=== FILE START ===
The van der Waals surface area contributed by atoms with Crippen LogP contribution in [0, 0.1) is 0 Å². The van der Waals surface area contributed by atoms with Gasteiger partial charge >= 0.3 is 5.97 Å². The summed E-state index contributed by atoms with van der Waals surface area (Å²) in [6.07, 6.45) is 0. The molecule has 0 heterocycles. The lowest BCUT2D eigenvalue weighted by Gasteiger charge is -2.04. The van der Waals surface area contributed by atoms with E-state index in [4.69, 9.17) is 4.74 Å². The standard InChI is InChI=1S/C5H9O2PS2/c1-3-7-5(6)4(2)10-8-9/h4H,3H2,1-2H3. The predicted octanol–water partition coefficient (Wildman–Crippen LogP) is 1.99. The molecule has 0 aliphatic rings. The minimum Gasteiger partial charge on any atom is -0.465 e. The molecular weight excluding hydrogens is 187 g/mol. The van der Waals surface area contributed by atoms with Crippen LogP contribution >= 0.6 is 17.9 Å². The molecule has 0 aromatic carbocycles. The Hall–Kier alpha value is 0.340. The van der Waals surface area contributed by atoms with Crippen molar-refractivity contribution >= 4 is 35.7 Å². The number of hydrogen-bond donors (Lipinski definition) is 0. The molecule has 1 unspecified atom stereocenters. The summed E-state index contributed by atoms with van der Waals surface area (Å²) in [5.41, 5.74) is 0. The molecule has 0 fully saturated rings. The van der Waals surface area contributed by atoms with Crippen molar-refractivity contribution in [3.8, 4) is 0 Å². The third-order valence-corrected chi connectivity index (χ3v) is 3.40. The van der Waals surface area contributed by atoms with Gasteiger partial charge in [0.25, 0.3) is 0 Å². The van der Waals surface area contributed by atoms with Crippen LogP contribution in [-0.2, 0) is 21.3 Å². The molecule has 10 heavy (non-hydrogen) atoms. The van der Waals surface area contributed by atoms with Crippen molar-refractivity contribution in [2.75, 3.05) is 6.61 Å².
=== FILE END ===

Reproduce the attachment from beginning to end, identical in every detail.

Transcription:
The van der Waals surface area contributed by atoms with Crippen LogP contribution in [0, 0.1) is 0 Å². The van der Waals surface area contributed by atoms with Gasteiger partial charge >= 0.3 is 5.97 Å². The summed E-state index contributed by atoms with van der Waals surface area (Å²) in [6.07, 6.45) is 0. The molecule has 0 heterocycles. The lowest BCUT2D eigenvalue weighted by Gasteiger charge is -2.04. The van der Waals surface area contributed by atoms with E-state index in [4.69, 9.17) is 4.74 Å². The standard InChI is InChI=1S/C5H9O2PS2/c1-3-7-5(6)4(2)10-8-9/h4H,3H2,1-2H3. The predicted octanol–water partition coefficient (Wildman–Crippen LogP) is 1.99. The molecule has 0 aliphatic rings. The minimum Gasteiger partial charge on any atom is -0.465 e. The molecular weight excluding hydrogens is 187 g/mol. The van der Waals surface area contributed by atoms with Crippen LogP contribution >= 0.6 is 17.9 Å². The molecule has 0 aromatic carbocycles. The Hall–Kier alpha value is 0.340. The van der Waals surface area contributed by atoms with Crippen molar-refractivity contribution >= 4 is 35.7 Å². The number of hydrogen-bond donors (Lipinski definition) is 0. The molecule has 1 unspecified atom stereocenters. The summed E-state index contributed by atoms with van der Waals surface area (Å²) in [5.41, 5.74) is 0. The molecule has 0 fully saturated rings. The van der Waals surface area contributed by atoms with Crippen molar-refractivity contribution in [3.8, 4) is 0 Å². The third-order valence-corrected chi connectivity index (χ3v) is 3.40. The van der Waals surface area contributed by atoms with Gasteiger partial charge in [0.25, 0.3) is 0 Å². The van der Waals surface area contributed by atoms with Crippen LogP contribution in [-0.2, 0) is 21.3 Å². The molecule has 10 heavy (non-hydrogen) atoms. The van der Waals surface area contributed by atoms with Crippen molar-refractivity contribution in [2.75, 3.05) is 6.61 Å².